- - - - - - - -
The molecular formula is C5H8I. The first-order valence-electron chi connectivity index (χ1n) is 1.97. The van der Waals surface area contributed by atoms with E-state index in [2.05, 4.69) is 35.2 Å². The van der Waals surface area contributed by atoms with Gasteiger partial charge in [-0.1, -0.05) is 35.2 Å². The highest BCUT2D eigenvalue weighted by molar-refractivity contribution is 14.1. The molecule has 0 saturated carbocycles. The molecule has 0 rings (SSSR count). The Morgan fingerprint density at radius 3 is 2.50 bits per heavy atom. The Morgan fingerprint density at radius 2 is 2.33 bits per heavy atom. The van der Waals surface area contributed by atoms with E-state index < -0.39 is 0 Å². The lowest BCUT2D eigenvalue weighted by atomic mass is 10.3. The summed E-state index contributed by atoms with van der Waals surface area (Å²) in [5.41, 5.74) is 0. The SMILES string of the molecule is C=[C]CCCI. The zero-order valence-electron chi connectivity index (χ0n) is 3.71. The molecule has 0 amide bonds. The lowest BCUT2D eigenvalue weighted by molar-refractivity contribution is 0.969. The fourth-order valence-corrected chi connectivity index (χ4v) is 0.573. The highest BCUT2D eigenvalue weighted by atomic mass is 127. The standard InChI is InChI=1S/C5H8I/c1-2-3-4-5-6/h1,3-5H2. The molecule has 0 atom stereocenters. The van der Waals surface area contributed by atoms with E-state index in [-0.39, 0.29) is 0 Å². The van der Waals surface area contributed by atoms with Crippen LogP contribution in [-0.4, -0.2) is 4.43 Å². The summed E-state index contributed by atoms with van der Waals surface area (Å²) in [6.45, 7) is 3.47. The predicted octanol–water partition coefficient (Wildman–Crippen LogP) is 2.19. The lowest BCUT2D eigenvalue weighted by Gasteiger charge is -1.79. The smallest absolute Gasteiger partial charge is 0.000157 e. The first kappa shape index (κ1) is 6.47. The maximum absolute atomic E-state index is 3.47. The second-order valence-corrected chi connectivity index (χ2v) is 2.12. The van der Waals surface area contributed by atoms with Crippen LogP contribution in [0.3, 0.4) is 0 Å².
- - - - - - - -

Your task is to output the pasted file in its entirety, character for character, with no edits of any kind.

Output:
The molecular formula is C5H8I. The first-order valence-electron chi connectivity index (χ1n) is 1.97. The van der Waals surface area contributed by atoms with E-state index in [2.05, 4.69) is 35.2 Å². The van der Waals surface area contributed by atoms with Gasteiger partial charge in [-0.1, -0.05) is 35.2 Å². The highest BCUT2D eigenvalue weighted by molar-refractivity contribution is 14.1. The molecule has 0 saturated carbocycles. The molecule has 0 rings (SSSR count). The Morgan fingerprint density at radius 3 is 2.50 bits per heavy atom. The Morgan fingerprint density at radius 2 is 2.33 bits per heavy atom. The van der Waals surface area contributed by atoms with E-state index < -0.39 is 0 Å². The lowest BCUT2D eigenvalue weighted by atomic mass is 10.3. The summed E-state index contributed by atoms with van der Waals surface area (Å²) in [5.41, 5.74) is 0. The SMILES string of the molecule is C=[C]CCCI. The zero-order valence-electron chi connectivity index (χ0n) is 3.71. The molecule has 0 amide bonds. The lowest BCUT2D eigenvalue weighted by molar-refractivity contribution is 0.969. The fourth-order valence-corrected chi connectivity index (χ4v) is 0.573. The highest BCUT2D eigenvalue weighted by atomic mass is 127. The standard InChI is InChI=1S/C5H8I/c1-2-3-4-5-6/h1,3-5H2. The molecule has 0 atom stereocenters. The van der Waals surface area contributed by atoms with E-state index in [-0.39, 0.29) is 0 Å². The van der Waals surface area contributed by atoms with Crippen LogP contribution in [-0.4, -0.2) is 4.43 Å². The summed E-state index contributed by atoms with van der Waals surface area (Å²) in [6.45, 7) is 3.47. The predicted octanol–water partition coefficient (Wildman–Crippen LogP) is 2.19. The lowest BCUT2D eigenvalue weighted by Gasteiger charge is -1.79. The smallest absolute Gasteiger partial charge is 0.000157 e. The first kappa shape index (κ1) is 6.47. The maximum absolute atomic E-state index is 3.47. The second-order valence-corrected chi connectivity index (χ2v) is 2.12. The van der Waals surface area contributed by atoms with Crippen LogP contribution in [0.3, 0.4) is 0 Å².